Host Country’s FDI in the United States (M USD , stock positions) 2015 USD 9,200* 2014 USD 9,200
Total Inbound Stock of FDI as % host GDP 2016 1.9% 2016 2.0%

* the Indian government source for FDI statistics is:  and the figure is the cumulative FDI from April 2000 to December 2017. The DIPP figures include equity inflows, reinvested earnings and “other capital,” and are not directly comparable with the BEA data. Outward FDI data have been sourced from: .
Table 3: Sources and Destination of FDI

Direct Investment from/in Counterpart Economy Data
From Top Five Sources/To Top Five Destinations (US Dollars, Millions)
Inward Direct Investment Outward Direct Investment
Total Inward 332,112 100% Total Outward 2,013.5 100%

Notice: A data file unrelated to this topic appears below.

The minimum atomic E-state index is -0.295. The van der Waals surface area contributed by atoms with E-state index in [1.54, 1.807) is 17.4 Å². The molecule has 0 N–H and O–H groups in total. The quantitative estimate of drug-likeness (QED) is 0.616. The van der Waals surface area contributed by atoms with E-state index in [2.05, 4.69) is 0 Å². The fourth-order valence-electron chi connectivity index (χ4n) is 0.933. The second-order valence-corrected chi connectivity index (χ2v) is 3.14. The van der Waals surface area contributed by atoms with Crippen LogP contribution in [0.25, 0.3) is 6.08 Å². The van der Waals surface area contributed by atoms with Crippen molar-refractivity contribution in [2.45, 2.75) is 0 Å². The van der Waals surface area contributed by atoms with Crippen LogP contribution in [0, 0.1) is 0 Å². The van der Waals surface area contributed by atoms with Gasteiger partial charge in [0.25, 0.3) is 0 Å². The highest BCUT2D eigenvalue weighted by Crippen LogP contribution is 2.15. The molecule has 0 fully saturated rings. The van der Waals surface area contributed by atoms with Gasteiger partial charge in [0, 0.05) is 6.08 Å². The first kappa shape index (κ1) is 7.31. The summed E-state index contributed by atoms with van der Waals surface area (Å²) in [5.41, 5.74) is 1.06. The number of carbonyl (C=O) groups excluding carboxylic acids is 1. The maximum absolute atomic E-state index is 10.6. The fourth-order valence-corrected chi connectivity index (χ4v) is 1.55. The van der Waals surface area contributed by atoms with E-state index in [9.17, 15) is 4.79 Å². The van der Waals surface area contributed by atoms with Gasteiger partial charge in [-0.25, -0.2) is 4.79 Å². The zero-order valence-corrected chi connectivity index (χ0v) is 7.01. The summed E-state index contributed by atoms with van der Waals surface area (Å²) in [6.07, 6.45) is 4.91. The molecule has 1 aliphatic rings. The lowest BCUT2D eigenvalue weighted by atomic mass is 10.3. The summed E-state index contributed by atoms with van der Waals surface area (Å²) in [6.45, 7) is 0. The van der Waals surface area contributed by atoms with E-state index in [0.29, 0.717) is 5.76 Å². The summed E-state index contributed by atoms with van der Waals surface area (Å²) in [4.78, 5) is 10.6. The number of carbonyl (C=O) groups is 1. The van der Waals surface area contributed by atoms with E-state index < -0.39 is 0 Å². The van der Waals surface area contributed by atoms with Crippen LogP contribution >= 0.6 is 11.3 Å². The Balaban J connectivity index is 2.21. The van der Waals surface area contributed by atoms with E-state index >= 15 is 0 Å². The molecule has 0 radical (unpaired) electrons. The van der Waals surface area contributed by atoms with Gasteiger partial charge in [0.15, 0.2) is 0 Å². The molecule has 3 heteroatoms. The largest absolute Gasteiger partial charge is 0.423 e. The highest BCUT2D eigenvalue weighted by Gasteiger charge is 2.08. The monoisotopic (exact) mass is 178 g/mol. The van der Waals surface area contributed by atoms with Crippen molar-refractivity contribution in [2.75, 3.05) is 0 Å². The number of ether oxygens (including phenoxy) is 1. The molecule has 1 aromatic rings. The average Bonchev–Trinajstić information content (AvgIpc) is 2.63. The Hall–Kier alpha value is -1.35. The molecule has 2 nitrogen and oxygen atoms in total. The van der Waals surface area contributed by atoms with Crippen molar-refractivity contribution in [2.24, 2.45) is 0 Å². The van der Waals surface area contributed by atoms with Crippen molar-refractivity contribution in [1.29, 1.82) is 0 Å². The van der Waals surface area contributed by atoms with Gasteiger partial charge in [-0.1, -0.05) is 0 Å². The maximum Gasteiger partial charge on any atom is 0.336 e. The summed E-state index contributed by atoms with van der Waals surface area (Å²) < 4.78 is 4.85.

Mauritius 111,638 18% Singapore 350 17.5%
Singapore 54,590 15% United States 227.2 11.3%
Japan 25,675 12% United Kingdom 209.8 10.3%
U.K 24,591 11% Netherlands 200 9.9%
United States 20,682 10% UAE 132.44 6.5%

Source: Inward FDI DIPP, Ministry of Commerce and Industry; Outward Investments (October 2017-December 2017) RBI.
Table 4: Sources of Portfolio Investment

Data not available.

14. Contact for More Information

Matt Ingeneri
Economic Growth Unit Chief
U.S. Embassy New Delhi
Shantipath, Chanakyapuri
New Delhi
+91 11 2419 8000